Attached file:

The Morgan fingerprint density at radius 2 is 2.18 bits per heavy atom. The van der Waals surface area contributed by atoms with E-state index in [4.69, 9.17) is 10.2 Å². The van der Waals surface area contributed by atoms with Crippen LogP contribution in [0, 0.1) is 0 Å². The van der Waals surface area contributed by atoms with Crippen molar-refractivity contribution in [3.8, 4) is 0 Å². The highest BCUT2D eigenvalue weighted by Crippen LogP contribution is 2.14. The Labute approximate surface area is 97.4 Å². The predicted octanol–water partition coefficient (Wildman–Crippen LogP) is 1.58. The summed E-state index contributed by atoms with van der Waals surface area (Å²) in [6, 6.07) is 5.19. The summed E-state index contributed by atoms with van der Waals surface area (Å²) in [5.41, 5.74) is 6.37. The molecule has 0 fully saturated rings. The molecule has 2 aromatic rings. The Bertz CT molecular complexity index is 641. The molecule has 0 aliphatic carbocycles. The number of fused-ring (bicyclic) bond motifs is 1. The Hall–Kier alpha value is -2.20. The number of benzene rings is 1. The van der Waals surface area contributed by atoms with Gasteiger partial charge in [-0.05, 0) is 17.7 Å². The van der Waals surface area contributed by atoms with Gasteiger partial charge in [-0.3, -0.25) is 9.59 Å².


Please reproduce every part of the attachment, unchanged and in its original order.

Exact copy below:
The Morgan fingerprint density at radius 2 is 2.18 bits per heavy atom. The van der Waals surface area contributed by atoms with E-state index in [4.69, 9.17) is 10.2 Å². The van der Waals surface area contributed by atoms with Crippen LogP contribution in [0, 0.1) is 0 Å². The van der Waals surface area contributed by atoms with Crippen molar-refractivity contribution in [3.8, 4) is 0 Å². The highest BCUT2D eigenvalue weighted by Crippen LogP contribution is 2.14. The Labute approximate surface area is 97.4 Å². The predicted octanol–water partition coefficient (Wildman–Crippen LogP) is 1.58. The summed E-state index contributed by atoms with van der Waals surface area (Å²) in [6, 6.07) is 5.19. The summed E-state index contributed by atoms with van der Waals surface area (Å²) in [5.41, 5.74) is 6.37. The molecule has 0 fully saturated rings. The molecule has 2 aromatic rings. The Bertz CT molecular complexity index is 641. The molecule has 0 aliphatic carbocycles. The number of fused-ring (bicyclic) bond motifs is 1. The Hall–Kier alpha value is -2.20. The number of benzene rings is 1. The van der Waals surface area contributed by atoms with Gasteiger partial charge in [-0.05, 0) is 17.7 Å². The van der Waals surface area contributed by atoms with Gasteiger partial charge in [-0.3, -0.25) is 9.59 Å².